This isn't really an answer, but I thought it was interesting and it's too long to fit in a comment:
(This is more of an answer now; see the edit at the bottom.)
Oddthinking's answer inspired me to do some digging of my own, and I too was met with a lack of immediately relevant academic research. I therefore decided to go about this indirectly by looking at the fruit and vegetable intake of children. This 2009 study by Lorson, Melgar-Quinonez, and Taylor found that 74.1% of children in the US between the ages of 6 and 11 do not meet the recommended daily intake of fruit (on average, these children consume 71.5% of the recommended daily intake). Likewise, among the same group of children, 83.8% did not meet the daily recommended intake of vegetables (on average, consuming 58.3% of the recommended intake). While this study only measured the quantity of intake, I think it is at least plausible to hypothesize that a lack of quantity should be correlated to lack of variety (and thereby lack of familiarity).
This 2009 study by Coyle, Potter, Schneider, May, Robin, Seymour, and Debrot surveyed a number of students of different ages in Mississippi, USA, as to their familiarity with different types of fruits and vegetables. The survey asked the students if they were familiar with or had ever eaten 13 common fruits and 7 common vegetables. The 5th grade students, on average, were familiar with only 85% of the fruits and only 61% of the vegetables. The familiarity did increase slightly with age, with a value of 91% for fruits and 68% for vegetables by grade 10. Therefore, I think it is reasonable to hypothesize that 6 year olds, although not studied, would have had no better (and most likely worse) familiarity than the 5th graders.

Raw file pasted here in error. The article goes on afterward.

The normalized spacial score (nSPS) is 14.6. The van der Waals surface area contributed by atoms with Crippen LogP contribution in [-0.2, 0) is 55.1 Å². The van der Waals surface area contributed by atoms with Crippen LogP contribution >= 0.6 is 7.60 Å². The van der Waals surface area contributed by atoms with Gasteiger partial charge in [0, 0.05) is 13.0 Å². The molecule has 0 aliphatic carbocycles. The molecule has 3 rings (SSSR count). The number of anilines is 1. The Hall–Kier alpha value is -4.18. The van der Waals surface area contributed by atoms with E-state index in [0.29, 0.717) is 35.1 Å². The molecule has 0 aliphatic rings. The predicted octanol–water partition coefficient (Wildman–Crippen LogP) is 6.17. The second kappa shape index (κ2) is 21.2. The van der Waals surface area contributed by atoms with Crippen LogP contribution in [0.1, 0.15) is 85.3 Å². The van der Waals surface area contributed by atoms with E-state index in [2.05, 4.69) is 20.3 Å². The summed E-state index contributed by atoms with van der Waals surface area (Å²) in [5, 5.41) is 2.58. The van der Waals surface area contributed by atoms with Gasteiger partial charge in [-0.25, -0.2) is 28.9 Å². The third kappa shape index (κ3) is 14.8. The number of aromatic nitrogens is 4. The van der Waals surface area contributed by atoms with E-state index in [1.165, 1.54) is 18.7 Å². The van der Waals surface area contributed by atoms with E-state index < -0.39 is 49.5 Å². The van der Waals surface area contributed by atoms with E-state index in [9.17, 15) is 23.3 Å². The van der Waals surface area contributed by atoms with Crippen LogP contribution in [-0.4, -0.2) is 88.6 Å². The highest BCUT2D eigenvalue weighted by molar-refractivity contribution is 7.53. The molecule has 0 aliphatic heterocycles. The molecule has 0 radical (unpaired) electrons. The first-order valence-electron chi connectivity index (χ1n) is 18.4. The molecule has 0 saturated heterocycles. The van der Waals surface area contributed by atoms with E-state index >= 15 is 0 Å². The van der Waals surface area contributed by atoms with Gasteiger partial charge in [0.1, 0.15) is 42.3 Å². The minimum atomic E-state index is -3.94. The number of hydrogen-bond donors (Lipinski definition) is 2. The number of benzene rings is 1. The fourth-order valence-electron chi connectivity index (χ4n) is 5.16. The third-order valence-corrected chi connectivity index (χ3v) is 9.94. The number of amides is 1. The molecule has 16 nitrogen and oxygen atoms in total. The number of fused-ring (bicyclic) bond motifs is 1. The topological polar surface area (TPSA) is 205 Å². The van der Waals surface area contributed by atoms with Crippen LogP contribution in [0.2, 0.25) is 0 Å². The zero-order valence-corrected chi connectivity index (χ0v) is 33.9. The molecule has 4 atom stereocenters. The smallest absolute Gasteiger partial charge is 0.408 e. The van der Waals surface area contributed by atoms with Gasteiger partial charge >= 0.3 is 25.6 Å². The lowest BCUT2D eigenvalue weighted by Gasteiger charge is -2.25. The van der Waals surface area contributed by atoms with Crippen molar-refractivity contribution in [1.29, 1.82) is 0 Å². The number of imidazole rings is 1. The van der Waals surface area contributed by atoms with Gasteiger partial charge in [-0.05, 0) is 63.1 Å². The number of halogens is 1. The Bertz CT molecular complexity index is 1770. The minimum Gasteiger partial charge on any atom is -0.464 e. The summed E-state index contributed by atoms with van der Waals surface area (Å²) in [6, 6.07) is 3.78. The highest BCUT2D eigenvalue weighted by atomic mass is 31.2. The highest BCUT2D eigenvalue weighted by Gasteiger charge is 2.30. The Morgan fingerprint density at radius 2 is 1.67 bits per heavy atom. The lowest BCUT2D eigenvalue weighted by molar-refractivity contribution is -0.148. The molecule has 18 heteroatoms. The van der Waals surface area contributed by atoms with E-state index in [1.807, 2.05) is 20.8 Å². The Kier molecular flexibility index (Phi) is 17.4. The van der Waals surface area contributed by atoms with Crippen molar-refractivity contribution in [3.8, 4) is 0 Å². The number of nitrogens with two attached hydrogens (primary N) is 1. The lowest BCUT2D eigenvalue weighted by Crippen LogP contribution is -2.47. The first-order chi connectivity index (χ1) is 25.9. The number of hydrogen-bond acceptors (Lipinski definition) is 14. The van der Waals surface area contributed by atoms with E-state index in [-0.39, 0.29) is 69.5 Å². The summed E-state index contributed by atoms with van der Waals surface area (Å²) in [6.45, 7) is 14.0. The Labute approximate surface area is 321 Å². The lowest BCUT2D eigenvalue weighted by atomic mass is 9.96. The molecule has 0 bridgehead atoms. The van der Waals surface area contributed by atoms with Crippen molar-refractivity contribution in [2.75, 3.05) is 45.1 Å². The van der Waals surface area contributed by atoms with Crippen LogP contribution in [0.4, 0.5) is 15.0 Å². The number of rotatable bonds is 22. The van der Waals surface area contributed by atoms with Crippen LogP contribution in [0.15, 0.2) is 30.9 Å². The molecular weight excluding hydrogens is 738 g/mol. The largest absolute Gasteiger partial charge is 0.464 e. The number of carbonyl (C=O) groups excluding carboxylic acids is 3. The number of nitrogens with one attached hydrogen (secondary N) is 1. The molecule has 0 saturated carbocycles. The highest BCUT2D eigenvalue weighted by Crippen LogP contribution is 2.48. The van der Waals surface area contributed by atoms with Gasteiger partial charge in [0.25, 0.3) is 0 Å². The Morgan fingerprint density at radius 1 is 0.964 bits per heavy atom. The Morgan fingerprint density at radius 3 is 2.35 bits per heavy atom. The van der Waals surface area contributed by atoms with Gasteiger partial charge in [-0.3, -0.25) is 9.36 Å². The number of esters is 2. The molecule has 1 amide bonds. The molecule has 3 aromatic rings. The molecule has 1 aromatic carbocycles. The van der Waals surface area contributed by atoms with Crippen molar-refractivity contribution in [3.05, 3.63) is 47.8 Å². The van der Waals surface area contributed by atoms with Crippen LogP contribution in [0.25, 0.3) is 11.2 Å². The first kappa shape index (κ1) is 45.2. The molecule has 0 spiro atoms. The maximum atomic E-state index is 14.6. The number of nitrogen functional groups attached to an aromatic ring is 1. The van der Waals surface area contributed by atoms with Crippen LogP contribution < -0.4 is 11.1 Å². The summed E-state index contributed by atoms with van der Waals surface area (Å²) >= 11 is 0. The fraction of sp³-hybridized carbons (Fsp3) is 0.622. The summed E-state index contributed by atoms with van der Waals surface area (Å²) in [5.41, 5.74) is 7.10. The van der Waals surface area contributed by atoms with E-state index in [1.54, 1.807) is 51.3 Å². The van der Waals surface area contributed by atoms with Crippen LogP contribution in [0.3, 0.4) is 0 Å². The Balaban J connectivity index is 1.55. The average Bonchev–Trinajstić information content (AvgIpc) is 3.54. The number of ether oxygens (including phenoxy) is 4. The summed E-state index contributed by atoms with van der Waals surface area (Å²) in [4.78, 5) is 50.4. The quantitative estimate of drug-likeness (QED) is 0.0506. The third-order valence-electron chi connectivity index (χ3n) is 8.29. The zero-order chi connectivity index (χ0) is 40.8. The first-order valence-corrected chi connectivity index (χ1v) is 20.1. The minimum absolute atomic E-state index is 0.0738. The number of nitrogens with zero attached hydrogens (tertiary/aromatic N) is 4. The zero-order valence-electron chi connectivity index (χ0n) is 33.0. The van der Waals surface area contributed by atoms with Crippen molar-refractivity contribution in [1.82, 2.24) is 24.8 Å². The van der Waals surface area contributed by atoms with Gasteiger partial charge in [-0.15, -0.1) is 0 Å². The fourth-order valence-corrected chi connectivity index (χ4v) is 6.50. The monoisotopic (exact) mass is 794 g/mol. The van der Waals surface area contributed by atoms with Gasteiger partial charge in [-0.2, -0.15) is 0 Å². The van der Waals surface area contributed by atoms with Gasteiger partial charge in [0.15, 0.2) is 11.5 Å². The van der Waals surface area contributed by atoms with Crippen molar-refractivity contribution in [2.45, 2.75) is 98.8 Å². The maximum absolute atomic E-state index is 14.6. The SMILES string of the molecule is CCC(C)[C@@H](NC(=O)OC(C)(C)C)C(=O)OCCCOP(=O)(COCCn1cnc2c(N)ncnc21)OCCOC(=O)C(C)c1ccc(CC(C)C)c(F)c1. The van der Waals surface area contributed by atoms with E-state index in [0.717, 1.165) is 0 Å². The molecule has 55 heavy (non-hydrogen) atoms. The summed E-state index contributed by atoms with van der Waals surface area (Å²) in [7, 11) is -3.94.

I need to clarify my summary of the survey method from the second study, as the paper is a little ambiguous. After having re-read the paper, it seems as if the survey listed 13 fruits and 7 vegetables and then asked something like, "List all of the fruits/vegetables you can think of that you have ever eaten, including but not limited to those above." The percentages I quoted are just the number of fruits or vegetables the students listed divided by the number of examples the survey listed. Therefore, if a student received a "score" of 0.77 for fruits, that means that he or she could only recall the names of 0.77*13 = 10 different fruits that he or she had eaten in his or her lifetime. It is therefore possible to have "scores" higher than 1.0. Off the top of my head, I can easily think of at least two dozen different types of fruit that I've eaten throughout my life, which would have given me a score of 24/13 = 1.85.